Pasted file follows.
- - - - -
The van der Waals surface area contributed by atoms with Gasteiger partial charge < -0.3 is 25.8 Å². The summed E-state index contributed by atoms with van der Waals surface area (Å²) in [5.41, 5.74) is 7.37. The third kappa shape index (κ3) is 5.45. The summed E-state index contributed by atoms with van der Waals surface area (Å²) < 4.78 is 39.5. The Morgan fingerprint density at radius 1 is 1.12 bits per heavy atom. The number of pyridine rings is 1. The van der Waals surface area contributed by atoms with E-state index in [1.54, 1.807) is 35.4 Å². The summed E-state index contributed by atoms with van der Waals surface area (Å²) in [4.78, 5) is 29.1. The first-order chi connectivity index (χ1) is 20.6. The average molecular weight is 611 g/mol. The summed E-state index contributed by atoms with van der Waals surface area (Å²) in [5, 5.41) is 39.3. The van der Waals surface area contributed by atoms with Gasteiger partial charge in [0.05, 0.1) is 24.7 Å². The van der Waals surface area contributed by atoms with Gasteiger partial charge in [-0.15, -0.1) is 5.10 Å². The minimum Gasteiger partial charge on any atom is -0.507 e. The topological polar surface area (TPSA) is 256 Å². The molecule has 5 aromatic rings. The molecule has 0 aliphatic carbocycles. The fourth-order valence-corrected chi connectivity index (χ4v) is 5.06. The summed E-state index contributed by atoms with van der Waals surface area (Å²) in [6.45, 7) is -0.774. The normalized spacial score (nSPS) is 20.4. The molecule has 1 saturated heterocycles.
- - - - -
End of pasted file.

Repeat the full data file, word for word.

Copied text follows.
The van der Waals surface area contributed by atoms with Gasteiger partial charge < -0.3 is 25.8 Å². The summed E-state index contributed by atoms with van der Waals surface area (Å²) in [5.41, 5.74) is 7.37. The third kappa shape index (κ3) is 5.45. The summed E-state index contributed by atoms with van der Waals surface area (Å²) < 4.78 is 39.5. The Morgan fingerprint density at radius 1 is 1.12 bits per heavy atom. The number of pyridine rings is 1. The van der Waals surface area contributed by atoms with E-state index in [1.54, 1.807) is 35.4 Å². The summed E-state index contributed by atoms with van der Waals surface area (Å²) in [4.78, 5) is 29.1. The first-order chi connectivity index (χ1) is 20.6. The average molecular weight is 611 g/mol. The summed E-state index contributed by atoms with van der Waals surface area (Å²) in [5, 5.41) is 39.3. The van der Waals surface area contributed by atoms with Gasteiger partial charge in [0.05, 0.1) is 24.7 Å². The van der Waals surface area contributed by atoms with Gasteiger partial charge in [-0.15, -0.1) is 5.10 Å². The minimum Gasteiger partial charge on any atom is -0.507 e. The topological polar surface area (TPSA) is 256 Å². The molecule has 5 aromatic rings. The molecule has 0 aliphatic carbocycles. The fourth-order valence-corrected chi connectivity index (χ4v) is 5.06. The summed E-state index contributed by atoms with van der Waals surface area (Å²) in [6.45, 7) is -0.774. The normalized spacial score (nSPS) is 20.4. The molecule has 1 saturated heterocycles.